Now, we have described one way of ornamenting a lobster salade, but, of course, this is only one out of an infinite number of methods. Nor do we maintain that this is by any means the prettiest method; but we have given it as one of the simplest. For instance, mayonnaise sauce can be coloured red by mixing up some lobster butter with it, or green, by means of parsley-juice. Plovers' eggs, too, when they can be obtained, form a very pretty garnish. Leaves or flowers can be cut out of beetroot with a stamp, and be used by way of ornament. The long, thin tendons of the lobster can be arranged, too, to stick upright out of the centre, but they should be put in before the mayonnaise sauce is placed on the lobster.
Perhaps a few explanations of why the salade was prepared in the order named may not be out of place. It will be observed that the anchovies, capers, etc, were got ready early, but the beetroot was not cut up till long afterwards; the reason of this is, fresh-cut beetroot looks a bright red, but after some hours, if it gets stale, it has a sort of withered look, and turns a dirty reddish-brown colour; so too, with the egg: never cut open a hard-boiled egg until it is nearly time to use it, as the egg dries up, and the yellow yolk looks dark and separates from the white. The capers, too, were dried, as if dropped on to the spread-out sauce wet they would spoil its appearance.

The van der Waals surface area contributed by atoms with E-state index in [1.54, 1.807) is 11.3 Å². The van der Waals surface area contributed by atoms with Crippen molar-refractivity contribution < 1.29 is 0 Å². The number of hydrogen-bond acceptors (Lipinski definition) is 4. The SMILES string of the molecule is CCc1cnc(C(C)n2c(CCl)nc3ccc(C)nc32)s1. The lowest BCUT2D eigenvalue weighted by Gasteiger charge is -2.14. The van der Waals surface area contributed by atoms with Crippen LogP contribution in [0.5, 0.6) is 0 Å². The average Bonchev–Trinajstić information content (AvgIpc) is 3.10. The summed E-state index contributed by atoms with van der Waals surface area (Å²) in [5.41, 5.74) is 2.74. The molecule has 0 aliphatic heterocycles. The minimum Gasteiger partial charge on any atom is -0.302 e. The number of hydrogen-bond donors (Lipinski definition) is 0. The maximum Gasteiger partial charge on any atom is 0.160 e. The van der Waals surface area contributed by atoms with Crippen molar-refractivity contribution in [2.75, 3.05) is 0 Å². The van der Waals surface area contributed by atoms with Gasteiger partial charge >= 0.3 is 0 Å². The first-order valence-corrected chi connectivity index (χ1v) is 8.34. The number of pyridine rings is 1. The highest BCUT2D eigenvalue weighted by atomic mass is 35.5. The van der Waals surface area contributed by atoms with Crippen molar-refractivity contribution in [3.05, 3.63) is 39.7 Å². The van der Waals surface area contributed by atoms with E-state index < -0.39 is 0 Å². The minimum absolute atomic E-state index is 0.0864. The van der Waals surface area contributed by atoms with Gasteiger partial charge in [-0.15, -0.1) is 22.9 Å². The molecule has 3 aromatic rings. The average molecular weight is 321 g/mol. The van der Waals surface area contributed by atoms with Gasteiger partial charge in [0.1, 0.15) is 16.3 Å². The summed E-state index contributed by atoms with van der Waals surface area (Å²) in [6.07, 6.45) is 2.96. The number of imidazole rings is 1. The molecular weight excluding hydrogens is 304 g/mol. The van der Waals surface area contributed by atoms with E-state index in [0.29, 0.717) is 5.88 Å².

Lastly, do not be disappointed if you do not succeed in getting the sauce thick the first time; and do not be afraid of the oil. One yolk of an egg will use up nearly a tea-cupful of oil. It requires a peculiar quick movement of the wrist, and, like whipping cream into a froth, it is not always learnt in a day. We fear that among the Mary Ann class, there are some heavy-fisted women who would never learn it at all. The dish, however, is well worth the trial, and if you can get one person to do the sauce and another to ornament the dish, all the better, as the exertion of making the sauce has often the effect of making the hand shake so much that it is incapable of arranging the beetroot, etc, with any degree of nicety.